I remember the day I found out about the origins of yoga asana practice. So far I had only heard (and readily accepted) what other yoga teachers had to say about it. ‘4000 years old.’ ‘An age-old tradition.’ ‘Passed down from one yogic master to the next since the beginning of time.’ ’As mentioned in the scriptures.’ When my philosophy teacher Carlos Pomeda, a scholar who had lived as a monk in India for 18 years and then went on to teach at Berkeley University, first told us that yoga asana practice as we know it today is less than 100 years old, the jaws in class dropped collectively to the floor. Less than a hundred years?
But what about Patanjali?
The Yoga Sutras, which were compiled by Patanjali around 350 CE, only mention asana in the sense of achieving a steady, comfortable seated or supine posture – in fact, the word asana in sanskrit means sitting. Asana in Patanjali’s world is a means to prepare yourself for yoga, which he defines as “the stilling of the changing activities of the mind.” There is no mention of sun salutations or warrior poses in the Yoga Sutras, and not a single headstand in sight.
But what about the Haṭhapradīpikā?
This more recent text, written around the 15th century CE, mentions the conventional number of asanas as 84, which is a symbolic number widely used in Tantric sources and not to be taken literally. Only 16 are actually described – quite a small number compared to the recent proliferation.
Briefly, there is no traditional text that documents the practice of yoga asanas as we understand them today.
Rumours about lost ancient texts however are plentiful. E.g. the Yoga Korunta – the bases for the Ashtanga Vinyasa system as taught by Pattabhi Jois in Mysore – is a manuscript written on a palm leaf that allegedly got eaten by ants. No copy exists. Or the Yoga Rahasya – a long lost text that ‘was dictated to Krishnamacharya in a trance by the ghost of an ancestor who had been dead nearly a thousand years.’
Krishnamacharya, whose most popular students count Pattabhi Jois and Iyengar, based his teachings of asana practice on a variety of sources, including exercises practiced by Indian wrestlers and systems that were popular in Indian gymnasiums, as well as poses that were taken from British gymnastics.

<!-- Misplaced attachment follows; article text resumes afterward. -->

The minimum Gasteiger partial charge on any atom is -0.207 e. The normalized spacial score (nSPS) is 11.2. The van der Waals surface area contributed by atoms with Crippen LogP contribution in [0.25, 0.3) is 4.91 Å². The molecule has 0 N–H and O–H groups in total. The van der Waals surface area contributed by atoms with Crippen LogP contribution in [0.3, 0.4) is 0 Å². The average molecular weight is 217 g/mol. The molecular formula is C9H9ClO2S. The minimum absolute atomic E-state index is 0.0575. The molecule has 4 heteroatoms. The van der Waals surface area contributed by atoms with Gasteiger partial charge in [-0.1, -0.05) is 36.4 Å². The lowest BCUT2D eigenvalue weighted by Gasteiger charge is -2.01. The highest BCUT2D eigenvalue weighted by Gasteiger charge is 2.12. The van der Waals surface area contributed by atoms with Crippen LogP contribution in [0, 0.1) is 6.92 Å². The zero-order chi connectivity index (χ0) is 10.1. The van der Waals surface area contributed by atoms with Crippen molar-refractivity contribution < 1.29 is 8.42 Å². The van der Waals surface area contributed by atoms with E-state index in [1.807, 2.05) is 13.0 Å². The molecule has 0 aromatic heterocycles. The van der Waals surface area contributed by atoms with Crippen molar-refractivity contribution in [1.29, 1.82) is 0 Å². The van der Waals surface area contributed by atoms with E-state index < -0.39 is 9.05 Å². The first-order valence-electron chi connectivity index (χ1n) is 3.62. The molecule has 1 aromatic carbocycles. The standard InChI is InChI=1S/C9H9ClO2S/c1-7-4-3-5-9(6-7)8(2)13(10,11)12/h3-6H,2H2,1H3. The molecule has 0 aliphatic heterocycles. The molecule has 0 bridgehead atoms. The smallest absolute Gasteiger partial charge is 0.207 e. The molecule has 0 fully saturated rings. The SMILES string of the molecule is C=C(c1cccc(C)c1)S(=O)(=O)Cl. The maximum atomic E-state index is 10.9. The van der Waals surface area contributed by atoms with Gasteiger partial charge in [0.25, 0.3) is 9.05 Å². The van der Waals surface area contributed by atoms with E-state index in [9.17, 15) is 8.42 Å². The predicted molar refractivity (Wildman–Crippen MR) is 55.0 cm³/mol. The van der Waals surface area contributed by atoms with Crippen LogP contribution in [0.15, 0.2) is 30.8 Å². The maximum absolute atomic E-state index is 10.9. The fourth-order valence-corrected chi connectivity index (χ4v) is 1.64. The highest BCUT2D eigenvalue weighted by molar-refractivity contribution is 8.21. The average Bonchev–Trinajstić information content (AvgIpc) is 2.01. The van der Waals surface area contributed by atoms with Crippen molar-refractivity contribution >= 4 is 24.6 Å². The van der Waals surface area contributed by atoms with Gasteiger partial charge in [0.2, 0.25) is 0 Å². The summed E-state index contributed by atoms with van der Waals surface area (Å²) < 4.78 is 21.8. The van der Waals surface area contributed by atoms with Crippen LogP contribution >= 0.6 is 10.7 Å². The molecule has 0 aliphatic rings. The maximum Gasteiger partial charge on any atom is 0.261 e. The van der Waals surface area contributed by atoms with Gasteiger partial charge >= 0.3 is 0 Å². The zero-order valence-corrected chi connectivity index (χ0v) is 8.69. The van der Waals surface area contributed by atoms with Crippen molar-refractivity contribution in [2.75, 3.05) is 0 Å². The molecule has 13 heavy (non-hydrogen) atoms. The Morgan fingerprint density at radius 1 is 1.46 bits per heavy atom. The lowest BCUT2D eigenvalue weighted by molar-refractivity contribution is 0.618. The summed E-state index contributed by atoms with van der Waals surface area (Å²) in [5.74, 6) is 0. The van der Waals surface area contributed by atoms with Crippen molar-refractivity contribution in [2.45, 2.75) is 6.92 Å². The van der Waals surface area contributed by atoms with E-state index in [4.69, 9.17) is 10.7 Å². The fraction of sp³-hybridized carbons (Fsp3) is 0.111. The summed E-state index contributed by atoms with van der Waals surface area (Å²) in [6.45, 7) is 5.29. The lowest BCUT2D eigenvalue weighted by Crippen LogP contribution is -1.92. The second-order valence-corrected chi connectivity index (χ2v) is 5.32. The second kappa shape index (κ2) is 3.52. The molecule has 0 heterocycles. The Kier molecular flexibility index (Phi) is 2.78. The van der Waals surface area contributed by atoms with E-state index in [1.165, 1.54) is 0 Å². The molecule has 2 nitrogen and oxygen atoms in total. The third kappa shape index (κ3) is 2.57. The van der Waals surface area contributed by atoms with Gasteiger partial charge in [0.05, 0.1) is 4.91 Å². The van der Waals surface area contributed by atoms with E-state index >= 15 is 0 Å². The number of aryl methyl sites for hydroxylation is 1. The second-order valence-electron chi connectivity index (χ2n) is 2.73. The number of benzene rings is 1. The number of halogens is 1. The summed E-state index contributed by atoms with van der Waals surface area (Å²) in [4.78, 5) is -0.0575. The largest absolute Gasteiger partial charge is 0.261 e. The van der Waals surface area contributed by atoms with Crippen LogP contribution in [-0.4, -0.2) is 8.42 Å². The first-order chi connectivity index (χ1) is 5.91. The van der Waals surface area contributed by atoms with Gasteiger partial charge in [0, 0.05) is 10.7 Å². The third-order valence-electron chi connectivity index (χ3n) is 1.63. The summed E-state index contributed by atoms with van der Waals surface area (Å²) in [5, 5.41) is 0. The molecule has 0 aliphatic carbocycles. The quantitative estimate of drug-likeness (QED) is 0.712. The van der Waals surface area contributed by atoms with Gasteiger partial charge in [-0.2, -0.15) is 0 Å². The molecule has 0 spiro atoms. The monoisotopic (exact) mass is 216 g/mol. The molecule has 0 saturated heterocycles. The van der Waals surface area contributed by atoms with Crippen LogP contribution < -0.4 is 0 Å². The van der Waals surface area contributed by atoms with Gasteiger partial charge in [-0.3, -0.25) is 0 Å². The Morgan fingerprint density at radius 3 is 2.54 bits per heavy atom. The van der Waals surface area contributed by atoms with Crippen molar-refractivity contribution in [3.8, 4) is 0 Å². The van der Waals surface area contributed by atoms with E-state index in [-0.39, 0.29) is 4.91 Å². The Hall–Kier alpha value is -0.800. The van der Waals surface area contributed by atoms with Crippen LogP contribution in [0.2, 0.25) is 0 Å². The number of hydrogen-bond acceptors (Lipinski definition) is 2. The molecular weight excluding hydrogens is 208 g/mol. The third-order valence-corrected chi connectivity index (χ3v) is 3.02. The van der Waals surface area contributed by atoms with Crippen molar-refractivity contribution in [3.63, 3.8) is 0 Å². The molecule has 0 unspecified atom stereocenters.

The link between modern postural yoga and Western gymnastics has been very eloquently made by scholar Dr Mark Singleton (read his article in Yoga Journal if you’re short in time or go ahead and buy the book if you want to find out more, it’s fascinating!) – and although I am a truth loving, no nonsense kind of person, I’ll admit that at first, I had trouble accepting the facts. Maybe I wanted to believe, because clinging on to (what I thought to be) tradition in a world that seems to be ever faster changing gives comfort. Maybe it was just laziness. Maybe I felt robbed of the magic.
I have come to terms with my new knowledge and have learned to embrace it. I still love a good Vinyasa class, I still try to balance on my hands and I still diligently open my heart and hips. But I have also allowed myself to immerse myself in the subtler practices, to look for quietness and stillness. And it has given me the confidence as a teacher to question ‘traditional’ poses, especially if they don’t make sense anatomically and are potentially harmful.
In the end, all is well though: while modern postural yoga might be a medley of old traditions and contemporary gymnastics, it can also provide an entry point to a spiritual journey that expands awareness and can create a longing for a deeper truth, revealing the wisdom of original yoga along the way.
Picture credit: Theo Carter-Weber, who so kindly agreed for me to borrow his illustrations. Thanks, Theo!